I had quite the spider related adventure yesterday, sitting at my desk I noticed a leggy specimen scuttling up the curtain, so I snagged a jar and popped it in. Turns out I had no idea what this spider was, it had legs like a crab spider and the body of a baby fishing spider and the coloring of a fishing spider. I was stumped so I posted photos on facebook which made my mom and grandmother worried it was a brown recluse (I live in the Brown Recluse Belt apparently, yikes) and I was pretty sure it wasn’t (what with it being black and gray and not matching in other aspects) but to be sure I posted photos of it on Bug Guide, a great place to get mystery buggies and arachnids identified. They were able to ID him as the Running Crab Spider (I knew those legs looked crabby!) from the family Philodromidae. I think that my basement lair will be seeing a lot more spiders as it warms up.
Today’s tea only has one thing in common with spiders, they both are found in trees. Fengqing Arbor Tree Ripened Puerh Cake Tea 2010 is made from the leaves of arbor trees that are 50-100 years old, I find that pretty awesome. Hailing from the Puerh home of Yunnan, China, this tea was picked in 2008 and given a nice dry storage for two years. The aroma of these compressed leaves has a great blend of loam, wet pine wood, and leather. There is a sweetness about the leaves that resembles sap, specifically pine sap, and a touch of caramelized sugar. I think my favorite thing about Puerh tea is how they seem to frequently remind me of forests, this one has a forest floor quality.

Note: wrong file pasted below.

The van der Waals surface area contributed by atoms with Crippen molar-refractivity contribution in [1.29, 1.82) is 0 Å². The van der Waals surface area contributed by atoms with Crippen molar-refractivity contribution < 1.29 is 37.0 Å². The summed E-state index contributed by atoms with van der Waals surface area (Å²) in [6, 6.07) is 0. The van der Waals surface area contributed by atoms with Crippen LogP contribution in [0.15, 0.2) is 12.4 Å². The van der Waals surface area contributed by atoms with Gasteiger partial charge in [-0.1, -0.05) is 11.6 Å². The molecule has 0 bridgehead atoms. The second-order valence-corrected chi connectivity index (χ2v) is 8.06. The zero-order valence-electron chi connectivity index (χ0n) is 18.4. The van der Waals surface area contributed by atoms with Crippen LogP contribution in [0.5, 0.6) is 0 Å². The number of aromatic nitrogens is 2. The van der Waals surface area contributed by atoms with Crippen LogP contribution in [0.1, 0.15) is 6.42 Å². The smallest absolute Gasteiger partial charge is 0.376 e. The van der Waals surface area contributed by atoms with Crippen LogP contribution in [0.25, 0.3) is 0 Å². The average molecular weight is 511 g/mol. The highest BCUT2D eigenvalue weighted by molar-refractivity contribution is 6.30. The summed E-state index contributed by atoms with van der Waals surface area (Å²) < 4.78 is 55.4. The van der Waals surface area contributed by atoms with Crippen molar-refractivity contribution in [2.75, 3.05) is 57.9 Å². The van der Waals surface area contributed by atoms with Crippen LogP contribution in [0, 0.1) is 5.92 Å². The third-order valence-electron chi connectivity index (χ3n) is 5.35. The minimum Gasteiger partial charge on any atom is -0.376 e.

Once the tea is given a double rinse (first time I have ever done that) and steeped the aroma is much sweeter with notes of caramelized sugar and molasses with warm woody quality and a finish of loam. The liquid also has a sweet quality with notes of cocoa and molasses, and finishes on a warm loam and earthy notes.
The first steeping starts off quite strong with a mix of earthiness and loam. The midtaste is like leather and a hint of pine wood. The finish is molasses like and has a sweet aftertaste. This tea has a very smooth start and is quite tasty.
The aroma of the leaves for the second steeping is sweet and loamy, there is a tiny hint of mushroom at the finish really tying in the forest floor imagery in my head. The liquid also is quite loamy but it also has notes of pine wood and leather. The taste is quite strong, rich leather and loam with a warm finish of pine sap that leaves a lingering sweetness in the mouth.
For the third steep the aroma of the leaves is all loam all the time, it is very foresty and quite nice. The liquid however is mostly pine themed, with a blend of wet pine wood and pine needles. The taste of this steep has a bit of bitterness, a bitter earthiness to be exact, but it fades to loam pretty quickly. The aftertaste is sweet and piney.
I should apologize, according to Teavivre’s website this tea can be steeped up to eleven times, but I only got to four because yours truly decided to leave the tea lair for a snack and then promptly got distracted and then fell asleep. I was going to start all over and redo the steepings today, but with my throat being so sore I worry I could not do it justice. The aroma of the leaves is much the same as the previous steeping, as is the aroma of the liquid. The taste however has much stronger pine qualites giving it a woody sweetness that is fantastic. I have become rather enamored of Puerh tea that tastes like a pine forest and strongly recommend this tea if you are a fan of all things pine. I can certainly see this tea lasting for much longer.
Flavors: Autumn Leaf Pile, Leather, Loam, Pine, Wood